A Good Vibe
By Melissa Conroy
Something that tickles your toes could also help sooth your aching back, increase your bone density and help shed pounds: vibration exercise. Vibration exercise or vibration therapy is a growing trend in the fitness world today, and more people are getting “good vibrations” from this type of exercise. While it may seem like a gimmick, the theory of vibration exercise stretches back more than a hundred years and there are many benefits that you can reap by giving this workout a try.
Vibration exercise involves performing movements on a machine platform that vibrates (generally about 30 times a second). You may perform squats or step ups on the machine or simply hold a static position (such as a lunge) while the machine vibrates under your feet. While this may seem completely unlike exercise, your muscles will contract rapidly as you stand on the platform and after a mere 30 seconds of holding a squat or gripping a vibrating bar, you can find yourself quickly breaking a sweat!
During the late 1900s, John Harvey Kellogg began using vibrating chairs and platforms at his sanitarium as a way of helping his patients regain their health. Vibration exercise gained more popularity in the 20th century, especially for improving athletic performance. Today, vibration exercise is becoming increasingly more widespread, from top-notch athletes to people rehabilitating after an injury to ordinary individuals simply wanting to improve their health.
Vibration exercise is used for both therapy and general exercise. For people suffering from injuries or physical ailments, vibration exercise can be used to help increase blood flow, break up scar tissue and improve spinal problems. Vibration exercise is particularly helpful for individuals whose physical condition hinders them from making certain movements. Someone who has bad knees, a weak back or neck issues often cannot do many traditional exercises such as lunges or crunches. Vibration exercise can allow them to do a workout safely and effectively. Someone recovering from a debilitating accident can also use vibration therapy as a way of rehabilitating.
For people who are healthy and functional, vibration exercise can be a helpful addition to a normal workout routine. One of the benefits of vibration therapy is that it stimulates more muscles than traditional exercise. During walking or running, you are typically engaging only about 40 to 60 percent of your muscles. This is because your body has learned over time just how many muscle fibers you need to activate to perform certain movements. Step on a vibration machine, however, and this increases to about 80 percent as the vibrating platform forces most of your muscles to get to work. This way the machine can help you better tone and strengthen your muscles. Proponents of vibration exercise claim that as little as 15 minutes three times a week is enough to tone your muscles, lose weight and get your blood pumping.
Sound too good to be true? Well, the bitter truth is that standing on a vibrating platter is not going to magically shake 40 pounds off your belly. Vibration exercise can be a helpful addition to your exercise routine and can be a great way of rehabilitating after an injury. If your knees and back are bad, vibration exercise can be a much safer and gentler way of getting exercise than traditional weight lifting or taking a kickboxing class. You still need regular cardiovascular exercise to stay in good shape, and vibration therapy is not an “all in one” workout.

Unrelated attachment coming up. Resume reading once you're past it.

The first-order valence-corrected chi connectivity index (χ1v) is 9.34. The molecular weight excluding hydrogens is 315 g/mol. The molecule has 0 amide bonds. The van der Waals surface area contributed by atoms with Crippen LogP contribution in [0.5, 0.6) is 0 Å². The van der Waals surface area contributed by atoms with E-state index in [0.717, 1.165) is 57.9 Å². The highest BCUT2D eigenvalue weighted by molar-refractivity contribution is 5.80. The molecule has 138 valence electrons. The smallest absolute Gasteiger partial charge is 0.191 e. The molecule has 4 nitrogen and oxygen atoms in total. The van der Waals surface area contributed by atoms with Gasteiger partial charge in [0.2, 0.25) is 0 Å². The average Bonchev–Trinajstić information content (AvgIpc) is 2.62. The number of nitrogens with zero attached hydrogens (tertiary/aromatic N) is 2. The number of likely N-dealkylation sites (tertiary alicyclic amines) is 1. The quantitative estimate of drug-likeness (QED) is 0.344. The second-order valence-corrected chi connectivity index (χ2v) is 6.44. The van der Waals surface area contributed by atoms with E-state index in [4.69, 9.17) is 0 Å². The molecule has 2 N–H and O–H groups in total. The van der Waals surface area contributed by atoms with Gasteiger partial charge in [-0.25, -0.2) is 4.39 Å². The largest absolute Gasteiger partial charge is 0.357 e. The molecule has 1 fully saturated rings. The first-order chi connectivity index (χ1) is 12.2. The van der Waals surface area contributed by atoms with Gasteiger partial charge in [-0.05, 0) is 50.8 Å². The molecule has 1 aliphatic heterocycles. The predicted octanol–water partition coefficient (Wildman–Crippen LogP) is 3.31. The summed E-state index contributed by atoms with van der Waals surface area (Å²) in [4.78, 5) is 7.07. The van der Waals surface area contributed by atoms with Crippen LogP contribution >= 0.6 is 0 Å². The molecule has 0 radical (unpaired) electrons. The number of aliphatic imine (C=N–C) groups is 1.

Vibration machines do come with some risks. Not all vibration machines are made alike: Some machines are designed to vibrate up and down, others from side to side and others in several directions. Up and down vibration causes the body to work against gravity and its own weight, and lateral vibration creates more muscle contraction. However, lateral movements can be hard on the joints and a poor quality vibration machine may produce too much lateral vibration that could damage your body. (The Occupational Safety and Health Administration has regulations for how long a worker can be exposed to full-body vibrations (such as from a jackhammer) because prolonged or forceful vibration can aggravate hernias, shake loose IUDs or possibly cause brain damage.)
Some of the potential risks involved with vibration exercise are associated with the quality of the machine. Cheap vibration machines are available at your local retail store and online, but these machines are usually not calibrated to give a safe and effective workout. A high-quality vibration machine can cost thousands of dollars, so if you are interested in trying this type of exercise, it is a good idea to find a local health spa or therapy center that offers vibration exercise training. Before you seek out a gym, be sure to consult your doctor first to ensure that vibration exercise is safe for you.
If you are looking for new ways to switch up your exercise routine or you have some joint problems that make running and weight lifting difficult, the answer may be just around the corner. A growing number of gyms, therapy offices, and workout studios across the U.S. are catching the vibe and offering vibration therapy exercise to help people get stronger, feel better and lose weight. It may tickle or feel a little silly, but vibration exercise may be just what you need.
Melissa, an exercise enthusiast, has tried all kinds, from Zumba to P90X2. She can be reached at firstname.lastname@example.org.
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